Jim Barth, CFO of San Jose, California-based IT-security software maker NetIQ Corp., sees advantages in bringing in-house programs to a company’s board. But after his experience at a four-day Stanford Graduate School of Business program, he would opt for such a university format instead. Bringing in a team of instructors shouldn’t be “a panacea for training,” he says. “At the end of the day, having diversity of thought and the opinions of a range of board members is very important.”
At the $5,200 Stanford program “Corporate Governance: Effective Oversight for Today’s Board Members,” Barth says, he was surprised by the stress on board communication “and how to be a better listener.” The ramifications of Sarbanes-Oxley were covered, as were ethical considerations of board membership. But Barth says the program was broader than that, while following “the basic thread of reform in legislation, regulation, and the tenor of investors.” Like Zorko, Barth is seeking his first public-company director post.
Applause for a Lawyer
In February, The Conference Board launched its one-day Directors Institute programs, accepting only sitting corporate directors and exposing about 25 attendees to a more interactive format than most universities use. The class, attended in June by Martha Goss, who serves on the finance, audit, and compensation committees at engineering and construction company Foster Wheeler Inc., led to a valuable dialogue about how Sarbanes-Oxley reforms play out in the nation’s courts. One speaker, a lawyer who has practiced on both the public and private sides, brought home lessons of some recent Delaware court interpretations of corporate-governance issues, says Goss, who also is COO of Hopewell Holdings LLC, the parent of a New Jersey-based healthcare reinsurer. Some judges “are taking a tougher stand” on corporate-governance matters than even the lawmakers intend, she says. “I’m reading a lot on Sarbanes, but these are nuances you don’t pick up from reading.” The Conference Board programs generally cost $3,000 to $4,000 each, with group rates for multiple directors.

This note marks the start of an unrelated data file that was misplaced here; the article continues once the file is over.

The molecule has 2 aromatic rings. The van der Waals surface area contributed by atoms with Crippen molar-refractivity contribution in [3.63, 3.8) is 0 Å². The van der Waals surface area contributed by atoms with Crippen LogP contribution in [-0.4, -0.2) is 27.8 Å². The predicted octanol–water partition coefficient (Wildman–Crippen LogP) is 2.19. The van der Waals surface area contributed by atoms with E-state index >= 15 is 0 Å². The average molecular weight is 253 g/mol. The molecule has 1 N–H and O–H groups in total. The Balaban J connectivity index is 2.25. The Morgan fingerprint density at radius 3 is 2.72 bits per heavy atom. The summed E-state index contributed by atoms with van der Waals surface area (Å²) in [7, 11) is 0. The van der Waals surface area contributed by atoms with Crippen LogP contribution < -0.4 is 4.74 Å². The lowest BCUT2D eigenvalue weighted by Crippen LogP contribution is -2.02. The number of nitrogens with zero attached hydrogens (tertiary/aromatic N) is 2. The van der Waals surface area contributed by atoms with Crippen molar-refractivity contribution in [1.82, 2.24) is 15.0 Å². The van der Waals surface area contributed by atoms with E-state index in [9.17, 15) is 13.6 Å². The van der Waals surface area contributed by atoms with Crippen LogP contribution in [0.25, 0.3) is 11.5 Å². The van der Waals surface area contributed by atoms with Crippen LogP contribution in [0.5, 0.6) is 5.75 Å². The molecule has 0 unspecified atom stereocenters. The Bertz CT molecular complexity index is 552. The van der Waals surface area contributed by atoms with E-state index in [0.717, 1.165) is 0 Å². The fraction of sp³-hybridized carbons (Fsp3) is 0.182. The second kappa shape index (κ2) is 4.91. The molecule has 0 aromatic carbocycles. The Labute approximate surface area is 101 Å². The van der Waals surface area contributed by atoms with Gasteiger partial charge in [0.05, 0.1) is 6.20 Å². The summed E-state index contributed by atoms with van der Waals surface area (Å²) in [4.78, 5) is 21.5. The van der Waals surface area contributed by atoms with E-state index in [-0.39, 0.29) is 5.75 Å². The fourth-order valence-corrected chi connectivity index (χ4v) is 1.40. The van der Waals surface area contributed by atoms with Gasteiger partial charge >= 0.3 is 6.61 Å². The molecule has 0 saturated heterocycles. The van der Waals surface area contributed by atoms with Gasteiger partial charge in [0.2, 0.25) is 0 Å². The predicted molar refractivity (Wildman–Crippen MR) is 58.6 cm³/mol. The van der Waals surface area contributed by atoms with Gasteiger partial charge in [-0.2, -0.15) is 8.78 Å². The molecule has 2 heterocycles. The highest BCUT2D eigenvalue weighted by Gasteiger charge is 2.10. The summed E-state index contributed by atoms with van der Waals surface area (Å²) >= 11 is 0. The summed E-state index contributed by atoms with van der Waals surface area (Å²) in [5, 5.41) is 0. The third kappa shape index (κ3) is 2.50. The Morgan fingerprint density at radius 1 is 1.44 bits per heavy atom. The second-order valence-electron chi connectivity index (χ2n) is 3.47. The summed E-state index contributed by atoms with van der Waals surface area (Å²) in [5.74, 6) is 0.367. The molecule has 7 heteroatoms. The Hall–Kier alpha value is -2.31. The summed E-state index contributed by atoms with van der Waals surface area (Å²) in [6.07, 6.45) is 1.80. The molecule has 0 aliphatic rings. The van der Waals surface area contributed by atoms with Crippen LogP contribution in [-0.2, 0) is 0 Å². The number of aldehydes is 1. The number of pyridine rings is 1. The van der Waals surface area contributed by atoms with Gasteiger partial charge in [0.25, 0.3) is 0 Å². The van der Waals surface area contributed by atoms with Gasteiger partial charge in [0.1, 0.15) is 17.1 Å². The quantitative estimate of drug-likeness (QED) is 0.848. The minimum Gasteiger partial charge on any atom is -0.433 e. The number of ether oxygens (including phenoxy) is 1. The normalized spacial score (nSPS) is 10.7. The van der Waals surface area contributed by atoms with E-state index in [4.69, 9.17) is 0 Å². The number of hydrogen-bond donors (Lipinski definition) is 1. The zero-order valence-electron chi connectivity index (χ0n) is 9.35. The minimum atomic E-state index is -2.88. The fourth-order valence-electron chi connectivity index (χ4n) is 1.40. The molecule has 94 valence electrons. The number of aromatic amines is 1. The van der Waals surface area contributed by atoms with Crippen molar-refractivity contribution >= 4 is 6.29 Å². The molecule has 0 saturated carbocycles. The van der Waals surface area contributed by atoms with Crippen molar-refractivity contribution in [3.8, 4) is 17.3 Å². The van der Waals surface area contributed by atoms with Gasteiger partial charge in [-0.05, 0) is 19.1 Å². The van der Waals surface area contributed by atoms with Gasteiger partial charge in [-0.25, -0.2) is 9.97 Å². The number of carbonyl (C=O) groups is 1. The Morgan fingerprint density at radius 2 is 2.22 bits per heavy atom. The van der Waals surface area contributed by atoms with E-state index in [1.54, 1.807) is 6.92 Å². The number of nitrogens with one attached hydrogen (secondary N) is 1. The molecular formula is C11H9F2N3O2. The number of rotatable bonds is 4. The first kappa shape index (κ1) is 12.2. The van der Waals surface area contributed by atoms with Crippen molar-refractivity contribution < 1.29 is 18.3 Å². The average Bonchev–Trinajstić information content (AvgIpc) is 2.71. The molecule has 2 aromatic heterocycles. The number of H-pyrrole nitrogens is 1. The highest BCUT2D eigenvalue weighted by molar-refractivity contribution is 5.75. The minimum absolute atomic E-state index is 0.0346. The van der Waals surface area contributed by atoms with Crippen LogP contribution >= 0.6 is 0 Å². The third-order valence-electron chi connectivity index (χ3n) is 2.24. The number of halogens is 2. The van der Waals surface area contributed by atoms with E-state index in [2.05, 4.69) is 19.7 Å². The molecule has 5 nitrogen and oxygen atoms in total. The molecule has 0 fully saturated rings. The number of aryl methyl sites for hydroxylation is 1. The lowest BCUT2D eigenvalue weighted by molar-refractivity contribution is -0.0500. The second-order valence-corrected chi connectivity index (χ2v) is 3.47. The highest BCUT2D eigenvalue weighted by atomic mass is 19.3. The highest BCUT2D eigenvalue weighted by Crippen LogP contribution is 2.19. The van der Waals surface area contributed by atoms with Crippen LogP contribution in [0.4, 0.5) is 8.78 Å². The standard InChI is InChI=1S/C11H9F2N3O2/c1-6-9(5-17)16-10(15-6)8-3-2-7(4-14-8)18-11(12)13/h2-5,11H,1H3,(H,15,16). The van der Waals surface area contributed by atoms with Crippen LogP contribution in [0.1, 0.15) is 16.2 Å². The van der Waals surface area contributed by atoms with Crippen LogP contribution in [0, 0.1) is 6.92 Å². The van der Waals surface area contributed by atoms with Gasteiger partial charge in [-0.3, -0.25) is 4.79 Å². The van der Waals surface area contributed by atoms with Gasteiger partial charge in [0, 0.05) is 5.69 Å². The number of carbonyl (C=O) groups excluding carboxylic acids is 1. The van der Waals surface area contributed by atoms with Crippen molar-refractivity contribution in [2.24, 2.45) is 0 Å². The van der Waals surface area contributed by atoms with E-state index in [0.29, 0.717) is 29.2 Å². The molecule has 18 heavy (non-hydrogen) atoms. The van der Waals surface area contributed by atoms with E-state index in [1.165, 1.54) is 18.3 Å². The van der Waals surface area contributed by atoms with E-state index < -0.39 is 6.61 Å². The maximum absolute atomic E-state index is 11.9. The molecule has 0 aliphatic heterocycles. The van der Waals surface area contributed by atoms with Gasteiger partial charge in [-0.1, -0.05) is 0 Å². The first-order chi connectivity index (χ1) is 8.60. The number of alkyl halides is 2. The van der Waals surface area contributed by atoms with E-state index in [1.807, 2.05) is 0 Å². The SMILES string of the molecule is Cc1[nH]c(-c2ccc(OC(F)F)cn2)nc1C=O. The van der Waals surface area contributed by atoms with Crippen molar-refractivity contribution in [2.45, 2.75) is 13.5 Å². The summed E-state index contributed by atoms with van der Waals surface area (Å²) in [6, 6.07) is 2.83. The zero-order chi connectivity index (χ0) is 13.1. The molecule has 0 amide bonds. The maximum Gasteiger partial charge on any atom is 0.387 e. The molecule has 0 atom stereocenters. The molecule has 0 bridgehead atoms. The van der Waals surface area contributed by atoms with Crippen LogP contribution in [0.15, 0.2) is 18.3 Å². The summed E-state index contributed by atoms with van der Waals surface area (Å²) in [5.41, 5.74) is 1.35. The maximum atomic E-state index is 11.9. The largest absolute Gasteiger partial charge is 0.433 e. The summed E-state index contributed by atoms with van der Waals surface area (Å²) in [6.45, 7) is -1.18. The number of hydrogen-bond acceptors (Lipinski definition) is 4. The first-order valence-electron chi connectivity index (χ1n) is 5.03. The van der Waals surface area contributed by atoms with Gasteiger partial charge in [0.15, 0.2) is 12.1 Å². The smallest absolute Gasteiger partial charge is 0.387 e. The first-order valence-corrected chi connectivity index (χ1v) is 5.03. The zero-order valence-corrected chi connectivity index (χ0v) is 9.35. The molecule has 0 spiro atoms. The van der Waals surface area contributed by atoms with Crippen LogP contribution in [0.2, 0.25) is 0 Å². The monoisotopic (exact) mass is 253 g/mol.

At their best, director trainings can deliver messages not soon forgotten. For Brown-Forman’s Wood, the single greatest impression of the Wharton-Chicago-Stanford Consortium session was a presentation by attorney Charles E. Davidow, a securities-law expert who had represented the special committee that Enron’s board created to investigate the entities controlled by former CFO Andy Fastow. In the class, Davidow played the Fastow role in a boardroom simulation. “He stood in front of us and gave the speech that he would have given to the audit committee in defense of some of the partnerships that ultimately led to Enron’s demise,” says Wood. The entire class broke into applause, she recalls.
“It really hit home how important it was not to just listen and accept a judgment from someone you trust-because [the Enron board] obviously trusted Fastow,” says Wood.
Some selected director-education programs.
University of California, Los Angeles
Corporate Governance Programs